Why Is There Fluid in My Ear?
Fluid in the ear, also known as otitis media with effusion (OME) or serous otitis media (SOM), is an accumulation of liquid behind the eardrum that occurs if the ear cannot properly drain fluid. This can be caused by several factors, such as allergies or infections.
What causes fluid in the ears?
Your auditory tube is the tube that protects and drains your middle ear. If you are experiencing fluid accumulation in your ears, this is a sign that your auditory tube is clogged or otherwise prevented from functioning optimally. Due to the anatomy of the tubes in children, they are far more likely to experience fluid in their ears than adults. About 90 percent of children experience fluid in their ears by the age of five or six. Some of the most common causes for fluid accumulation in the ears include:
- Ear infections
- Common cold
- Any kind of congestion
- Chemical irritants such as cigarette smoke
- Nasal polyps or enlarged tonsils or adenoids
How will I know if I have fluid in my ears?
Most people experience some discomfort in connection with fluid in the ears. The symptoms can be mild or severe and painful, and may include:
- Hearing loss or feeling like sounds are muffled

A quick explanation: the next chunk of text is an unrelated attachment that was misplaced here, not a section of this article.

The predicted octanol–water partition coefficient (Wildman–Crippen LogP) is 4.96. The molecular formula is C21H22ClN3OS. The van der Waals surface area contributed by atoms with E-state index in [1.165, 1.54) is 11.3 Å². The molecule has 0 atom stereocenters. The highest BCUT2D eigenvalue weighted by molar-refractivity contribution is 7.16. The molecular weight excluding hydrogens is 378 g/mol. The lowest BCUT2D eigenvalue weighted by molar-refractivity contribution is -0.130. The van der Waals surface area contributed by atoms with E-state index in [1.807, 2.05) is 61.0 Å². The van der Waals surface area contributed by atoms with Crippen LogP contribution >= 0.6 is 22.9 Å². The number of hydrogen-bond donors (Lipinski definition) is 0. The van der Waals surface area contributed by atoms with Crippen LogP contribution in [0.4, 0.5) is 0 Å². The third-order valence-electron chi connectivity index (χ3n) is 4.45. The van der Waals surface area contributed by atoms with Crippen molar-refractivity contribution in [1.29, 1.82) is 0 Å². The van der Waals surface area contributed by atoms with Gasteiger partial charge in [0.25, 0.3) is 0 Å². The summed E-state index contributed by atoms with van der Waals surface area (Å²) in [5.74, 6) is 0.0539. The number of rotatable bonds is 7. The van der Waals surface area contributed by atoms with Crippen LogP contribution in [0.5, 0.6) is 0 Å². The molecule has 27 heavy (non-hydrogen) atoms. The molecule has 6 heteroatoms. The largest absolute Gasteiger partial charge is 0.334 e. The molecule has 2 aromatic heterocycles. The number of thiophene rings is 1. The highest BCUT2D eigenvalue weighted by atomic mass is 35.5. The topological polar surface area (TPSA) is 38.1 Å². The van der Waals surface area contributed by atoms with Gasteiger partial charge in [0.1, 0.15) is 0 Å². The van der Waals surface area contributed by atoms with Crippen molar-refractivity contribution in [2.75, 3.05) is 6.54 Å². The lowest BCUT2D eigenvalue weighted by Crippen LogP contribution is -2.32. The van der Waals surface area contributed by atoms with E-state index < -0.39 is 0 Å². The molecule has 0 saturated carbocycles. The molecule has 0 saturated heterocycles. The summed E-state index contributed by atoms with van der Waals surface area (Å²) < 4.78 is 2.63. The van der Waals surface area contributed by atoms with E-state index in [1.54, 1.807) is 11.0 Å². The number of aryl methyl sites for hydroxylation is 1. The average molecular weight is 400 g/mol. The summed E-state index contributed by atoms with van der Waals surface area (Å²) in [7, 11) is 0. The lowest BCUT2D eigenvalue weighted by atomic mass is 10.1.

- Feeling like your ears are full or plugged
- Ear pain
- Feeling like you need to “pop” your ears but being unable to
Diagnosing fluid in the ears in children can be more challenging. Small children may not be able to express their symptoms, and unless they experience pain, it may be more difficult to detect. This means that it often goes undiagnosed. If you suspect that your child may have fluid in their ears, schedule an appointment with an ENT (ear, nose, and throat doctor). ENTs are highly trained medical specialists and will be familiar with more subtle signs of fluid in the ears.
Will I need treatment?
In most cases, fluid in the ears will resolve on its own within a few weeks, requiring no medical treatment. If it persists for more than six weeks, it is best to contact an ENT. You are welcome to contact South Florida ENT Associates for an appointment. Your ENT will perform additional tests to rule out any underlying condition and to determine the best treatment for the persistent fluid in your ears.
If there is an infection, you may need antibiotics. In stubborn cases, it may be necessary to place tubes in the ears, but this is relatively rare. In the majority of cases, it is best to wait for the fluid to clear up on its own.
How can I prevent fluid accumulation in my ears or the ears of my children?
Avoiding cigarette smoke or any known allergens may help prevent future fluid accumulation and ear infections, as will washing your hands and your child’s toys frequently. If your child is over 12 months old, avoiding the use of a pacifier will decrease the risk of getting ear infections.